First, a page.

[Early Review] Mike and Dave Need Wedding Dates (2016)

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Director: Jake Szymanski

Cast: Zac Efron, Anna Kendrick, Adam DeVine, Aubrey Plaza

Screenplay: Andrew Jay Cohen, Brendan O’Brien

98 mins. Rated R for crude sexual content, language throughout, drug use and some graphic nudity.

 

Hey, everyone! I was blessed to have seen Mike and Dave Need Wedding Dates last night, and here’s my Early Review! Is this comedy enough chuckles to earn a theater experience? Let’s take a look.

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Oddly enough, Mike and Dave Need Wedding Dates is a based on a true story…sort of. It’s the tale of the Stangle Brothers, Mike (Adam DeVine, TV’s Uncle Grandpa, The Intern) and Dave (Zac Efron, 17 Again, Neighbors 2: Sorority Rising), and their quest to get dates to their sister’s wedding. Tasked by their parents to get dates or be out of the wedding, Mike and Dave, desperate for nice girls, go to Craigslist with their request. Eventually, the two gain fame in their search, which leads them to Alice (Anna Kendrick, Pitch Perfect, Get a Job) and Tatiana (Aubrey Plaza, TV’s Parks and Recreation, Dirty Grandpa), who see this as an opportunity for a free trip to Hawaii and fake themselves off as nice girls. It isn’t long, however, before the Stangles and their wedding dates find that it isn’t easy to fake nice, and supposed hilarity ensues.

I’m going to make a comparison here that you won’t expect. Mike and Dave Need Wedding Dates is very similar to Batman v Superman: Dawn of Justice. The entire film feels like a collection of great scenes that just don’t fit together well. The movie isn’t very cohesive. It doesn’t pace very well either. There are numerous scenes that I loved (just wait for the massage bit) but overall these scenes are wasted on a splotchy story from director Jake Szymanski (7 Days in Hell).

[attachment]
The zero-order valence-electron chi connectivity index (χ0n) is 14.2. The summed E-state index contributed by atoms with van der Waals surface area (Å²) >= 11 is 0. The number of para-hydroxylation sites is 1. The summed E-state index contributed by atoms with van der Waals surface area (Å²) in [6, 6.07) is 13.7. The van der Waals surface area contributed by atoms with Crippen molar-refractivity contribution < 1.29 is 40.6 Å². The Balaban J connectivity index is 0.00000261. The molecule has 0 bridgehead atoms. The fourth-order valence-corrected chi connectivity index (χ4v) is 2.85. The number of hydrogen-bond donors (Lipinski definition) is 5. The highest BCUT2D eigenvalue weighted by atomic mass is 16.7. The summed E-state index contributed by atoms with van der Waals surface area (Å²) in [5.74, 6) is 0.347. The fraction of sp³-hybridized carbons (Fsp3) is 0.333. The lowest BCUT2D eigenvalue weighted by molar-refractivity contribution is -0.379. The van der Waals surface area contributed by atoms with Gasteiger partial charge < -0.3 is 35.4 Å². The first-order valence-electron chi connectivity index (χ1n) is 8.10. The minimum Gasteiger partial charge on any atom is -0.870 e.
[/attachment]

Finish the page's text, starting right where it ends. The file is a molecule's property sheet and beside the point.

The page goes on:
I liked the chemistry from stars Efron and DeVine as well as Kendrick and Plaza. This film takes the approach for extreme lowball comedy which works occasionally as a style, but I don’t think Szymanski knows how to cultivate a style of his own that moves the story forward. Instead, he relies heavily on his leads to point the way. The problem with an approach like this is that you get characters that don’t evolve. The quartet of characters all have scenes that tell but don’t show growth which leads to a rather uninspired film.

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Sadly, I didn’t enjoy Mike and Dave nearly enough to endorse this film to you. It is definitely worth a Redbox-ing, but you can save your spending dollars for a better fare. For those of you that don’t want my opinion, Mike and Dave Need Wedding Dates opens July 8th.

 

2.5/5

-Kyle A. Goethe

Happy Christmas (2014)

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Director: Joe Swanberg

Cast: Anna Kendrick, Melanie Lynskey, Lena Dunham, Joe Swanberg, Mark Webber